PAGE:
export async function getStaticProps() {
      const results = await fetch("http://localhost:1337/photos");
      const stuff = await results.json();

      return {
        props: { stuff },
      };
    }
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Your application should look like so with the search input and Find button:

search functionality

When you so a search and hit Find, this is how it should look:

Now it is time to take care of what happens when a photo is clicked. Remember that our Gallery component in ImageDetail.js inside the component folder has Link.

Clicking on any photos right now will produce this error page:

This is because nothing has been done inside the [id].js we created inside the preview folder. Let us fix this. To fix the error, paste the following code inside [id].js.

    import { useRouter } from "next/router";
    import Image from "next/image";
    import Link from "next/link";
    export default function photo({ photo, location, name, date }) {
      const router = useRouter();
      if (!router.isFallback && !photo) {
        return <ErrorPage statusCode={404} />;
      }
      return (
        <div>
          <div className="Imagecontainer">
            <Link className="homeButton" href="/">
              <a className="homeButton">
                <button className="button"> Home </button>
              </a>
            </Link>
          </div>
          <div className="Imagecontainer">
            {router.isFallback ? (
              <div>Loading…</div>
            ) : (
              <>
                <Image width={960} priority height={540} src={photo} />
              </>
            )}
          </div>
          <div className="Imagecontainer">Name : {name}</div>
          <div className="Imagecontainer">Location {location}</div>
          <div className="Imagecontainer">Date: {date}</div>
          <div className="Imagecontainer">
            <Link className="homeButton" href="/">
              <a className="homeButton">
                <button className="button"> Back </button>
              </a>
            </Link>
          </div>
        </div>
      );
    }
    export async function getStaticProps({ params }) {
      const photoid = params.id;
      const results = await fetch(`http://localhost:1337/photos?id=${photoid}`);
      const previews = await results.json();
      const photo = await previews[0].img.formats.small.url;
      const name = await previews[0].name;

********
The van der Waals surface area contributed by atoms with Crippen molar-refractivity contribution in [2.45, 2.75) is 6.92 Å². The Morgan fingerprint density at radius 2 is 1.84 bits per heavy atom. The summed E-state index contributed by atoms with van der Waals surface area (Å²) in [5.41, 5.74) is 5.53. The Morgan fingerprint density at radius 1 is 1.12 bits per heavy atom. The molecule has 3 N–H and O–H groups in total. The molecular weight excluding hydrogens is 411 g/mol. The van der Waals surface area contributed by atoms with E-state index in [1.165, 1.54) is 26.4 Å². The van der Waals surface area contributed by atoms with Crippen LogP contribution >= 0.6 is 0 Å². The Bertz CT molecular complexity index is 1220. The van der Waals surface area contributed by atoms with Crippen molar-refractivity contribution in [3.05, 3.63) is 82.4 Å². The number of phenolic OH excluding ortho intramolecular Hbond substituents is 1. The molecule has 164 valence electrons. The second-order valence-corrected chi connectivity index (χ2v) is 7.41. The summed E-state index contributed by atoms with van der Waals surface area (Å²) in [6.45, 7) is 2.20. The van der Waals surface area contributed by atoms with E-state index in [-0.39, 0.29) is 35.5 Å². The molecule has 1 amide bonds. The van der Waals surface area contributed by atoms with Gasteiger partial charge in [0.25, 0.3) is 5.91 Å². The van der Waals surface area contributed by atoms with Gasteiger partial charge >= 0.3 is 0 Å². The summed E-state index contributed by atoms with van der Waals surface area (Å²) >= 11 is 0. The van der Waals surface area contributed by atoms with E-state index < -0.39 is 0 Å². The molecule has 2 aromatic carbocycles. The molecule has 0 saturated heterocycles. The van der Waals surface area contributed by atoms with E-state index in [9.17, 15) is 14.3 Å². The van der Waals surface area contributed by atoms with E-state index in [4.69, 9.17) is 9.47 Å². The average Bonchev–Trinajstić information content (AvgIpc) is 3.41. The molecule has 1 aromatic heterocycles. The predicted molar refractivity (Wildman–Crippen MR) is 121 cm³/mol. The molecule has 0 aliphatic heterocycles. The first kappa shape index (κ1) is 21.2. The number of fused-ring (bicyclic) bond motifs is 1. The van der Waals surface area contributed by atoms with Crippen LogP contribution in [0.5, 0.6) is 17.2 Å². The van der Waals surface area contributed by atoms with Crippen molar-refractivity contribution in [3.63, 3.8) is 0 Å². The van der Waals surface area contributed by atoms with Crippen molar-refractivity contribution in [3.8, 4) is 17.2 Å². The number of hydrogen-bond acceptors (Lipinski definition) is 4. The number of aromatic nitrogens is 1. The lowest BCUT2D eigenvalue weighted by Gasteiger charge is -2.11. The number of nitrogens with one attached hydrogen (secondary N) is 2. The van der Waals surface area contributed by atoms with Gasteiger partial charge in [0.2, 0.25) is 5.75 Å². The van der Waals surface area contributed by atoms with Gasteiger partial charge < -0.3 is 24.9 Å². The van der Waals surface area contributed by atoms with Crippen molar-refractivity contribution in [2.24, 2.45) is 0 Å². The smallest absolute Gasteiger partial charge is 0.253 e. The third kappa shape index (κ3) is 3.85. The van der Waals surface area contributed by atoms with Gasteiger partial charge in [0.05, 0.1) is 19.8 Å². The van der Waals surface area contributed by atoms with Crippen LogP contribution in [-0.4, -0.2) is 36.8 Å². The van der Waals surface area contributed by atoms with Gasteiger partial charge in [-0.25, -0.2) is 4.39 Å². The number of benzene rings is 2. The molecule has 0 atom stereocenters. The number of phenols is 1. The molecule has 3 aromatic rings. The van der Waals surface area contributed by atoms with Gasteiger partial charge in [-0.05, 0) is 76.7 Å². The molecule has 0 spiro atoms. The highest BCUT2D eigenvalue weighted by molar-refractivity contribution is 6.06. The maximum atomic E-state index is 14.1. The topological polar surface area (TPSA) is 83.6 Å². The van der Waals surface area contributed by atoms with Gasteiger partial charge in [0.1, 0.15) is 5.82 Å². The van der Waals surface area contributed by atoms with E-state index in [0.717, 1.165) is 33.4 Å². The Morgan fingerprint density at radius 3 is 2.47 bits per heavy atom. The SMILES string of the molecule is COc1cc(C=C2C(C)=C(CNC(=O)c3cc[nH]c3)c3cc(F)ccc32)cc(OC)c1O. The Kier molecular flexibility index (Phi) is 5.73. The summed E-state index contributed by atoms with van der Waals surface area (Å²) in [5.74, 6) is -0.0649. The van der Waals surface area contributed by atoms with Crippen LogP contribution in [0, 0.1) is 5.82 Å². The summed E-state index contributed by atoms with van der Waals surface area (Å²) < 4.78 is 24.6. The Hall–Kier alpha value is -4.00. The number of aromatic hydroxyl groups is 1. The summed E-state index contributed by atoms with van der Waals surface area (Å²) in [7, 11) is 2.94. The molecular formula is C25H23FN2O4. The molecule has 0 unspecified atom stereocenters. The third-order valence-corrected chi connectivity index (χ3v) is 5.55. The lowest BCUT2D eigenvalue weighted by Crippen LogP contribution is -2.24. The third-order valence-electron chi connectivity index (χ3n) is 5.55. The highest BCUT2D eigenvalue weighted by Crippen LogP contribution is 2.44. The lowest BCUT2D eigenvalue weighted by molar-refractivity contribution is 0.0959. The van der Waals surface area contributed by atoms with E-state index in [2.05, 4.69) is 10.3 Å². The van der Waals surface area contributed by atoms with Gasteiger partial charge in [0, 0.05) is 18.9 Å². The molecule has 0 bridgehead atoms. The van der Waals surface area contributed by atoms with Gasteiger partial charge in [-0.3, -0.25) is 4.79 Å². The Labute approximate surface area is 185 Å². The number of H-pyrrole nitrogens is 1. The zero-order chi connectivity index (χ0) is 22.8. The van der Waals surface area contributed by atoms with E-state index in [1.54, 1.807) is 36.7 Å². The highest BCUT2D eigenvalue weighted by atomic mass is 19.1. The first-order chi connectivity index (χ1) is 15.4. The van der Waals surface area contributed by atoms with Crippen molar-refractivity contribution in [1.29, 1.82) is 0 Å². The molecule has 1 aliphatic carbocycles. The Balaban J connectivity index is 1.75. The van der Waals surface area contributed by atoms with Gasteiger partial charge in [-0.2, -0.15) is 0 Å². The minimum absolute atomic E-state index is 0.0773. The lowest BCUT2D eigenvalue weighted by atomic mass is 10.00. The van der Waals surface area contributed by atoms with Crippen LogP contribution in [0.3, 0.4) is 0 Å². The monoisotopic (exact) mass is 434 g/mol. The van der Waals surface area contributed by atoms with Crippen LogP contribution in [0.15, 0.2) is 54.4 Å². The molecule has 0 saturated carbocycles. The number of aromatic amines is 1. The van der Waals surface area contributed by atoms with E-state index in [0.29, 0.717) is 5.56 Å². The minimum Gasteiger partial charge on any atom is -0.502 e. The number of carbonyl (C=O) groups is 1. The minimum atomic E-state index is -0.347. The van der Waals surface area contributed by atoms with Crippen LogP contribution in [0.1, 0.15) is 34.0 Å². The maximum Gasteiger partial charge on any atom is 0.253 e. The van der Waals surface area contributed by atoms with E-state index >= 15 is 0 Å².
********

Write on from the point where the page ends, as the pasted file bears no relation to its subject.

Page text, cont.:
const location = await previews[0].location;
      const date = await previews[0].Date.toString();
      return {
        props: { photo, name, location, date },
      };
    }
    export async function getStaticPaths() {
      const results = await fetch("http://localhost:1337/photos");
      const previews = await results.json();
      return {
        paths:
          previews?.map((pic) => ({
            params: { id: pic.id.toString() },
          })) || [],
        fallback: true,
      };
    }
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I will explain what most parts of this code do. Firstly, the getStaticPaths in from Line 52 is a Next.js primary data fetching method required because of our application's dynamic routes. Read more about it here.

The getStaticProps will fetch the params.id defined in getStaticPaths. Since that is available, we then fetch each id dynamically it JSON in Line 43 before accessing each of the things we need.

Line 27 to 29 displayed all other fields(location, name, date) right below the Image component showing each image detail in 960px x 540px. Note that we have already defined them as props in Line 4, our photo component.

If you did everything right, you should have yourself something like this yourself when you click any photo.

Github link

Conclusion

We set up and connected our Cloudinary account to the Strapi instance. In addition, we played around Strapi and its permissions and roles, thereby creating our collection to suit what we have in mind.

Furthermore, we talked about Next.js and some of its out-of-the-box methods like getStaticProps and getStaticPaths. Finally, we were able to put all these together to build our photo gallery app.